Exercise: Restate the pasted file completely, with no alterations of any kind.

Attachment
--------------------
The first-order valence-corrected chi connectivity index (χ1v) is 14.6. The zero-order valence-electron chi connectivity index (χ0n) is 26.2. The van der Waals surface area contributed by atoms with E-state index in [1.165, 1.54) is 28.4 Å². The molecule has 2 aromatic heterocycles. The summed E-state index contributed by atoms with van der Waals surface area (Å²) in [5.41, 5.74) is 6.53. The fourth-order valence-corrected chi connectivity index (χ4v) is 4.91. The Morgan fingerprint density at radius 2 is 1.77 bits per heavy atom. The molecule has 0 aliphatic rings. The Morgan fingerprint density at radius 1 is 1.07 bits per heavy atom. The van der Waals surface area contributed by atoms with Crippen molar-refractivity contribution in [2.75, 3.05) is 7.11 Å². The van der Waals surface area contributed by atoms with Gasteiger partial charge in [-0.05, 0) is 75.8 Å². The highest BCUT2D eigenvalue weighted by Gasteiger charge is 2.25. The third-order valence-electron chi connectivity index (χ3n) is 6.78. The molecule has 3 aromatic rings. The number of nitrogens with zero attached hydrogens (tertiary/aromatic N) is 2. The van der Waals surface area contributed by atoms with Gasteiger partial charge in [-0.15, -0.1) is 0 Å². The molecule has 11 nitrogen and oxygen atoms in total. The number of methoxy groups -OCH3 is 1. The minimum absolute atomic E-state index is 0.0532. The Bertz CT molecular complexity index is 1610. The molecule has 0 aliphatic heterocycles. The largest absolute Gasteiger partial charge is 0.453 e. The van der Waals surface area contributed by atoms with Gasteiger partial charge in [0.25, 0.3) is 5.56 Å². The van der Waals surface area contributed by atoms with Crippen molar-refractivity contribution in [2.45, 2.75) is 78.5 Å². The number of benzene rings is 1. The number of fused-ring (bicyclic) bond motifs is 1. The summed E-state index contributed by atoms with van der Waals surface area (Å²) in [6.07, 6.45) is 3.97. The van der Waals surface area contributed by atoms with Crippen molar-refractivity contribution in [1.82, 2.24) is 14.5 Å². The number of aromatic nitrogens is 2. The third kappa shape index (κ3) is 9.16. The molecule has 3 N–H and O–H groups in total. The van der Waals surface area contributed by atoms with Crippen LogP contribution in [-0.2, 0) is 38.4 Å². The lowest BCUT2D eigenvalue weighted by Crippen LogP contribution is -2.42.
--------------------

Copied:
The first-order valence-corrected chi connectivity index (χ1v) is 14.6. The zero-order valence-electron chi connectivity index (χ0n) is 26.2. The van der Waals surface area contributed by atoms with E-state index in [1.165, 1.54) is 28.4 Å². The molecule has 2 aromatic heterocycles. The summed E-state index contributed by atoms with van der Waals surface area (Å²) in [5.41, 5.74) is 6.53. The fourth-order valence-corrected chi connectivity index (χ4v) is 4.91. The Morgan fingerprint density at radius 2 is 1.77 bits per heavy atom. The molecule has 0 aliphatic rings. The Morgan fingerprint density at radius 1 is 1.07 bits per heavy atom. The van der Waals surface area contributed by atoms with Crippen molar-refractivity contribution in [2.75, 3.05) is 7.11 Å². The van der Waals surface area contributed by atoms with Gasteiger partial charge in [-0.05, 0) is 75.8 Å². The highest BCUT2D eigenvalue weighted by Gasteiger charge is 2.25. The third-order valence-electron chi connectivity index (χ3n) is 6.78. The molecule has 3 aromatic rings. The number of nitrogens with zero attached hydrogens (tertiary/aromatic N) is 2. The van der Waals surface area contributed by atoms with Gasteiger partial charge in [-0.15, -0.1) is 0 Å². The molecule has 11 nitrogen and oxygen atoms in total. The number of methoxy groups -OCH3 is 1. The minimum absolute atomic E-state index is 0.0532. The Bertz CT molecular complexity index is 1610. The molecule has 0 aliphatic heterocycles. The largest absolute Gasteiger partial charge is 0.453 e. The van der Waals surface area contributed by atoms with Gasteiger partial charge in [0.25, 0.3) is 5.56 Å². The van der Waals surface area contributed by atoms with Crippen molar-refractivity contribution in [2.45, 2.75) is 78.5 Å². The number of benzene rings is 1. The number of fused-ring (bicyclic) bond motifs is 1. The summed E-state index contributed by atoms with van der Waals surface area (Å²) in [6.07, 6.45) is 3.97. The van der Waals surface area contributed by atoms with Crippen molar-refractivity contribution in [1.82, 2.24) is 14.5 Å². The number of aromatic nitrogens is 2. The third kappa shape index (κ3) is 9.16. The molecule has 3 N–H and O–H groups in total. The van der Waals surface area contributed by atoms with Crippen LogP contribution in [-0.2, 0) is 38.4 Å². The lowest BCUT2D eigenvalue weighted by Crippen LogP contribution is -2.42.